How good are store bought antennas and if they are better than factory issue, wh…

How good are store bought antennas and if they are better than factory issue, which ones are most advantageous?

Ultimately the only things that matter about an antenna are (1) how much charge it moves in response to the correct radio transmission and (2) how little charge it moves in response to the wrong radio transmissions. Most store bought antennas probably just boost the amount of moving charge by attaching an amplifier to an otherwise undistinguished antenna. While that trick will increase the amount of charge moving in response to the correct transmission, it will also increase the amount moving due to undesired transmissions. Almost everything electrical transmits radio waves and these may well interfere with your reception. For example, your neighbor’s lawn mower may send out radio waves and introduce noise into your music. Just amplifying the antenna signal does nothing to eliminate that problem. Your best bet is to find a directional antenna; an antenna that responds most strongly to radio waves coming from a particular direction. TV antennas are typically directional, with many separate antenna elements. Satellite dishes are highly directional.

How is charge distributed to a tank circuit with the “correct” frequency?

How is charge distributed to a tank circuit with the “correct” frequency?

The transmitting station has an electrical oscillator, an electronic system that experiences periodic reversals of current. This oscillator contains a tank circuit or some other clock-like system that acts as a timekeeper. With the help of its timekeeper, the oscillator causes the transmitting station to send current to the main antenna tank circuit at just the right moments to sustain and enhance the sloshing current there. The oscillator and the current sloshing in the tank circuit remain in perfect synchrony with one another. One of the best clock-like systems is a quartz crystal oscillator, like that in a typical wristwatch. In a quartz oscillator, a quartz crystal vibrates like the bar of a xylophone. In a watch, these vibrations are used to control a digital clock system so that it keeps accurate time. In a transmitter, these vibrations are used to control the distribution of current to the tank circuit at the antenna.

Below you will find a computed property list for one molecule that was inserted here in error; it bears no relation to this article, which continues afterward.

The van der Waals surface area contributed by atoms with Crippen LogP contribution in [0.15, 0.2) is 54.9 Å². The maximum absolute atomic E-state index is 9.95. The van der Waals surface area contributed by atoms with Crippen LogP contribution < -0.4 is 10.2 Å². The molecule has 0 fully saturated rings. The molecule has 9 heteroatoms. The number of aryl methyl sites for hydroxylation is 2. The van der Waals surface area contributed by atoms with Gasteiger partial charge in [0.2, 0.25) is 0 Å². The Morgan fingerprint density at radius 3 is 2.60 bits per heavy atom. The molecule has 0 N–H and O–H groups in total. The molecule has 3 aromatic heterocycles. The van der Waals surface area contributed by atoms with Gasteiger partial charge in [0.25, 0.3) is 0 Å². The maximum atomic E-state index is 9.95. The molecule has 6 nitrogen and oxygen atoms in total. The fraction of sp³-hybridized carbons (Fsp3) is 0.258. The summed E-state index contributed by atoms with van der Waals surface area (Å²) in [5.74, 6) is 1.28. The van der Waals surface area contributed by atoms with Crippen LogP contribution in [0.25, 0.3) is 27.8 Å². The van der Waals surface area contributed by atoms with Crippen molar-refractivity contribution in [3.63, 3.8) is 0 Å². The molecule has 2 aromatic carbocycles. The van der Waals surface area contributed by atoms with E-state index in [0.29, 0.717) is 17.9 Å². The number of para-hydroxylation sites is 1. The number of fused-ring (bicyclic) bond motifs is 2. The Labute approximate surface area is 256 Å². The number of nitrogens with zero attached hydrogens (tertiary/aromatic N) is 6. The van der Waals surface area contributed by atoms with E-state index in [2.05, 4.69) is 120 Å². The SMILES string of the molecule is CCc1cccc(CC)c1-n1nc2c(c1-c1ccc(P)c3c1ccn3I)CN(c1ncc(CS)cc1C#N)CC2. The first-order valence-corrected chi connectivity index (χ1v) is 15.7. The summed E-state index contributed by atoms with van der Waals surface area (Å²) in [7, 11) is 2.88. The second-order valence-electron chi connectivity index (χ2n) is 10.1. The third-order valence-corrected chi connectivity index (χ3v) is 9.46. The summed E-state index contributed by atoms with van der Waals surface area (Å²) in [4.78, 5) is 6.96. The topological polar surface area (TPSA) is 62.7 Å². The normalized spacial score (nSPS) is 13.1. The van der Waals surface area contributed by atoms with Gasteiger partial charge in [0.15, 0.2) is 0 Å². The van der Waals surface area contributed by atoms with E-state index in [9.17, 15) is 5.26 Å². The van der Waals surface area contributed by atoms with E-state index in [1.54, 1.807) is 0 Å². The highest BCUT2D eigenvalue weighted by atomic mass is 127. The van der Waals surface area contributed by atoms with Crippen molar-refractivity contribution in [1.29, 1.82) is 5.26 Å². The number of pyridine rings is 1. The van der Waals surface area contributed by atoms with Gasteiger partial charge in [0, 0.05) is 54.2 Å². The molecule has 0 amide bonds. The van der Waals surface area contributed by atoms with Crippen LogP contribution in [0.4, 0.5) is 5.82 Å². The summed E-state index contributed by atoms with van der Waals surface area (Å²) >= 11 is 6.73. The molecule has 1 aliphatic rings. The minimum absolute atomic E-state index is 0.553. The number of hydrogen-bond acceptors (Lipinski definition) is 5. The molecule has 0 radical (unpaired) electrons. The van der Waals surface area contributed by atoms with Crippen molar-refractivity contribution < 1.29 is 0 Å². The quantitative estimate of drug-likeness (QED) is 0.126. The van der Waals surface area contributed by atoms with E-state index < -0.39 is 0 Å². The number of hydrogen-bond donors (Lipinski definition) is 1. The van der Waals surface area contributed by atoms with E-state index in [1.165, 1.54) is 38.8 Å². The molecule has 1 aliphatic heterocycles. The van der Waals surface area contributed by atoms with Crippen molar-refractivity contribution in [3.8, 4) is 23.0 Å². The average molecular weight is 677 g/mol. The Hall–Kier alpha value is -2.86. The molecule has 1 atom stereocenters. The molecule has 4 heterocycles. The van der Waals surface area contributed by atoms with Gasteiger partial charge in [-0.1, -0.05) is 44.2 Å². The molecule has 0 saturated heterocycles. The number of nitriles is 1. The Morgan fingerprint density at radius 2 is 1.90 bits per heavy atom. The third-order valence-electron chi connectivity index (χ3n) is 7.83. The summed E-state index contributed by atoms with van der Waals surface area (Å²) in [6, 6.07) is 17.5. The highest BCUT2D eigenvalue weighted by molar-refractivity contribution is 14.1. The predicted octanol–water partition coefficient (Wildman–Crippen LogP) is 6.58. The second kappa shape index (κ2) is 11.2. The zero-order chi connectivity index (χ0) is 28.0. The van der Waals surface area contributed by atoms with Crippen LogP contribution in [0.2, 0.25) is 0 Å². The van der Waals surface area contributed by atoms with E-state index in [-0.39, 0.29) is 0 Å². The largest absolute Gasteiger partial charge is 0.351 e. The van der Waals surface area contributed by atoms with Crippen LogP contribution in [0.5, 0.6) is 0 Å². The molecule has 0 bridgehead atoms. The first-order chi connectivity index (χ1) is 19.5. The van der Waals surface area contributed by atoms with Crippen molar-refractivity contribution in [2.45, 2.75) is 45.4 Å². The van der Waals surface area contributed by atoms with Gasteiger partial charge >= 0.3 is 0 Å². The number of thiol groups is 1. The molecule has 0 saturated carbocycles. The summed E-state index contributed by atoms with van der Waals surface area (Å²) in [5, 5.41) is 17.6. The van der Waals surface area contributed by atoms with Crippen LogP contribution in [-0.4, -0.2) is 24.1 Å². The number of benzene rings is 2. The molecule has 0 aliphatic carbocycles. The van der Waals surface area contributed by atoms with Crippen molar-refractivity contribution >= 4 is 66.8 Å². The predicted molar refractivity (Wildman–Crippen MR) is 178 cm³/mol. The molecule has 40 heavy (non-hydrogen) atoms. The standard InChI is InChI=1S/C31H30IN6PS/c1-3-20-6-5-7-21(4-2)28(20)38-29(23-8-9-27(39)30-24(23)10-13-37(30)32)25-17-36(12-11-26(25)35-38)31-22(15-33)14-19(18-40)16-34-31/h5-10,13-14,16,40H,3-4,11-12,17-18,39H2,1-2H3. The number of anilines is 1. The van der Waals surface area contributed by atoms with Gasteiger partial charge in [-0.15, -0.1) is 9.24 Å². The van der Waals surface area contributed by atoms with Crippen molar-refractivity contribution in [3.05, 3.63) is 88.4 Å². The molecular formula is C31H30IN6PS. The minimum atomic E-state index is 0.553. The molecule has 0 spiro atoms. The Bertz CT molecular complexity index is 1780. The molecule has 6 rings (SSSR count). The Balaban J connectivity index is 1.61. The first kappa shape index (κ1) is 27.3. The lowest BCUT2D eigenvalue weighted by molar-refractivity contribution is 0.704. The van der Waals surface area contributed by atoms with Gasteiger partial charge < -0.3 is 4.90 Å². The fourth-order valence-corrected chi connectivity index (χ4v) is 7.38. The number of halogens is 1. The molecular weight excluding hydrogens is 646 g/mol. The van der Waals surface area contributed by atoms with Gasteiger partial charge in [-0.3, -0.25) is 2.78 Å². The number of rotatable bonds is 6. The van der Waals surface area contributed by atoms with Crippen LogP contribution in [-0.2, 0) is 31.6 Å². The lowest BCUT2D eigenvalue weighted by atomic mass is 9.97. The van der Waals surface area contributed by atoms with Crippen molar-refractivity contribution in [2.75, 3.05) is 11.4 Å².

How is the charge moving in the waves related to what is actually played on the …

How is the charge moving in the waves related to what is actually played on the radio?

First, there isn’t any charge moving in the waves themselves. The waves contain only electric and magnetic fields. These fields will push on any electric charges or magnetic poles they encounter, but they are not themselves electrically charges or magnetically poled. The amount of fields in a radio used for audio transmission depend on the station’s transmitting power and on the encoding format for the music. In AM (Amplitude Modulation) encoding, the music is encoded as the strength of the radio waves. Each time the radio wave’s strength goes up and down once, the speaker cone in your receiver goes forward and backward once. In FM (Frequency Modulation) encoding, the radio wave’s strength remains steady but its precise frequency changes slightly. Each time the radio wave’s frequency goes up and down once, the speaker cone in your receiver goes forward and backward once.